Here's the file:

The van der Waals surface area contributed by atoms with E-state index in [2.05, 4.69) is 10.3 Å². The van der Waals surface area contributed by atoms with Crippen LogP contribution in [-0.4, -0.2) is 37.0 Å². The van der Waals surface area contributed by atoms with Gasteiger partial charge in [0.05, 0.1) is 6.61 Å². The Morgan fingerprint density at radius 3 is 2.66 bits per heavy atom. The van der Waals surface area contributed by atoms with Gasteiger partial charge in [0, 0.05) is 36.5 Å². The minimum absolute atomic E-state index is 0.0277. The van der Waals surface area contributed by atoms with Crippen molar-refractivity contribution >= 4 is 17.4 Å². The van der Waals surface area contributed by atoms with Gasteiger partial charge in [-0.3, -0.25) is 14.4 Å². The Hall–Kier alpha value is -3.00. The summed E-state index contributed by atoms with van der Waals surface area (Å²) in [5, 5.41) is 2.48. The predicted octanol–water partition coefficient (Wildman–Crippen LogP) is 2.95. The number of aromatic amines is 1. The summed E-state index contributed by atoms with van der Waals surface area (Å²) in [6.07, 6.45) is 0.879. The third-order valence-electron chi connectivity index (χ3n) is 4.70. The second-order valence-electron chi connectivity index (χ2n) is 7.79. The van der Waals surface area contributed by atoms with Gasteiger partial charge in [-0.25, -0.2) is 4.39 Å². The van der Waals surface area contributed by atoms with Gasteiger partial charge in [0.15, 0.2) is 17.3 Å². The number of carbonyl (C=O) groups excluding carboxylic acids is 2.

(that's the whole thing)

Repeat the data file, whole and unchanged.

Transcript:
The van der Waals surface area contributed by atoms with E-state index in [2.05, 4.69) is 10.3 Å². The van der Waals surface area contributed by atoms with Crippen LogP contribution in [-0.4, -0.2) is 37.0 Å². The van der Waals surface area contributed by atoms with Gasteiger partial charge in [0.05, 0.1) is 6.61 Å². The Morgan fingerprint density at radius 3 is 2.66 bits per heavy atom. The van der Waals surface area contributed by atoms with Gasteiger partial charge in [0, 0.05) is 36.5 Å². The minimum absolute atomic E-state index is 0.0277. The van der Waals surface area contributed by atoms with Crippen molar-refractivity contribution >= 4 is 17.4 Å². The van der Waals surface area contributed by atoms with Gasteiger partial charge in [-0.3, -0.25) is 14.4 Å². The Hall–Kier alpha value is -3.00. The summed E-state index contributed by atoms with van der Waals surface area (Å²) in [5, 5.41) is 2.48. The predicted octanol–water partition coefficient (Wildman–Crippen LogP) is 2.95. The number of aromatic amines is 1. The summed E-state index contributed by atoms with van der Waals surface area (Å²) in [6.07, 6.45) is 0.879. The third-order valence-electron chi connectivity index (χ3n) is 4.70. The second-order valence-electron chi connectivity index (χ2n) is 7.79. The van der Waals surface area contributed by atoms with Gasteiger partial charge in [-0.25, -0.2) is 4.39 Å². The van der Waals surface area contributed by atoms with Gasteiger partial charge in [0.15, 0.2) is 17.3 Å². The number of carbonyl (C=O) groups excluding carboxylic acids is 2.